First of all, it is almost certain that most of these so-called individual proposals have nothing to do with the members who submit them except that their names are placed at the bottom of the document and perhaps it bears their signatures. I say perhaps because there was at least one legislative proposal (T/189 concerning the nomination of members to the Constitutional Court) where there were two submitters János Lázár and Márta Mátrai, but Lázár forgot to sign it! Thus, one suspects that Fidesz chose that handy House regulation to push through legislation without the slightest regard for groups whose lives will be affected by it. It is also obvious to me at least that the proposals were centrally prepared and then distributed to Fidesz members almost at random. If this weren't the case, we wouldn't find the names of András Cser-Palkovics, earlier deputy spokesman of the party, and Antal Rogán, mayor of District V in Budapest, at the bottom of proposal T/363 that deals with freedom of the press and the rules concerning the content of the media. What do they have to do with either? Nothing. Most likely they got the text of the proposal with the instruction to submit it.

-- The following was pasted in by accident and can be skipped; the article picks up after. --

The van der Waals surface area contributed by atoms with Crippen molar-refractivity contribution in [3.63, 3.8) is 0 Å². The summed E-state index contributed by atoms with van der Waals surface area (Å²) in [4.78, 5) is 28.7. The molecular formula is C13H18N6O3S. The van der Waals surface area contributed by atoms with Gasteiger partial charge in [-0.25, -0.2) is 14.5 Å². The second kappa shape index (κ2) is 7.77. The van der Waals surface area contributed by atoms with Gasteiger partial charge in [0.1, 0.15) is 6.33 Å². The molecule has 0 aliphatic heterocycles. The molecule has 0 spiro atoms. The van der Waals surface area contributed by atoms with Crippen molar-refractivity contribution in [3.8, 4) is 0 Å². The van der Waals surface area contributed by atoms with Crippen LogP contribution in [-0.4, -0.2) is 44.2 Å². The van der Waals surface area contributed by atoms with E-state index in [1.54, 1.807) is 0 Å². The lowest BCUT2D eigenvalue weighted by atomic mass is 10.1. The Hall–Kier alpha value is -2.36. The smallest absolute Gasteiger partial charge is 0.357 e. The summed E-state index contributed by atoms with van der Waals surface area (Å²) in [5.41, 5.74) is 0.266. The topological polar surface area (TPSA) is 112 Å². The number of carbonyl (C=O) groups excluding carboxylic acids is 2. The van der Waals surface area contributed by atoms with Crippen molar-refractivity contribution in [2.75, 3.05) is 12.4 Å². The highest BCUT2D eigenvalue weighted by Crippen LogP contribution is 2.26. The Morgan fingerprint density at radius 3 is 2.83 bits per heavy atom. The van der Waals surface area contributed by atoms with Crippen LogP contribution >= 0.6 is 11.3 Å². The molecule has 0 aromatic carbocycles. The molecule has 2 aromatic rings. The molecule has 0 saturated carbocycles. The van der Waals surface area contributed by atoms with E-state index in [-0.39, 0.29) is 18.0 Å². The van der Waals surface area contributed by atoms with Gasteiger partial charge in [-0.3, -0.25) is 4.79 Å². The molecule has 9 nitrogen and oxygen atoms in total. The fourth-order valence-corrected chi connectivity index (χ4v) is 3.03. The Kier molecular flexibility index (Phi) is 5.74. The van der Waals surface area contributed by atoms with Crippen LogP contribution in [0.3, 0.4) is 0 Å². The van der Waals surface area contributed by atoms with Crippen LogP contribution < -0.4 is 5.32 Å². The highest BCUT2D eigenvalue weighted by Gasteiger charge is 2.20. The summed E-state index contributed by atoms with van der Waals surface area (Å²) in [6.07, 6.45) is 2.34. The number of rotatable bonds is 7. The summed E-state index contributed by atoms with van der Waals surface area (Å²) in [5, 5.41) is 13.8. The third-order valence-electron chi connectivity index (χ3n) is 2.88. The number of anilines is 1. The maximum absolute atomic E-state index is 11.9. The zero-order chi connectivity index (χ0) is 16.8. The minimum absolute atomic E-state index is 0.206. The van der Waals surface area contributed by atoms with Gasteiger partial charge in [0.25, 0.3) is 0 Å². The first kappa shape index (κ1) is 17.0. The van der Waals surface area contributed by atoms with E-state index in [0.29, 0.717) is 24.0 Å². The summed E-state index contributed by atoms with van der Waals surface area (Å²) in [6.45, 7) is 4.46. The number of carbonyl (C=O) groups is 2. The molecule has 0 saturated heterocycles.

In this manner important pieces of legislation were signed and sealed even before the second Orbán government was sworn in. As for the fate of these proposals once they get to the floor, marathon sessions were introduced that sometimes last until two or three o'clock in the morning. One session was 16.5 hours long. The members check the list of submissions and within a few hours the proposal is already on the floor. Often they don't even have enough time to read the proposals. It has also happened that the opposition parties' designated speaker didn't have enough time to compose his rebuttal. At one point the majority party's members after a couple of hours became tired of discussing a proposal and simply voted to stop all that talk and, because they have a more than comfortable majority, the discussion came a screeching halt.
In the last month or so Parliament has been functioning like a legislative factory. Since by now it is pretty certain that László Sólyom will not serve another five-year term, he became brave and returned unsigned one of the hastily voted-on pieces of legislation for reconsideration that stipulated that from here on civil servants can be fired without cause, receiving only two months of compensation. Sólyom rightly pointed out that this piece of legislation is illegal in a country that belongs to the European Union. János Lázár generously promised that the government party will take a second look at it.
Civil organizations are now asking Sólyom not to sign the piece of legislation that Márta Mátrai submitted about the nomination of members to the Constitutional Court. Sólyom as a former chief justice might find the Fidesz proposal unacceptable. His dismissal as it looks now will not be exactly gentlemanly. Fidesz will announce its pick for Sólyom's successor on June 28 and by the next day the House will vote on the nomination. Sólyom will then have a couple of months in office to take revenge.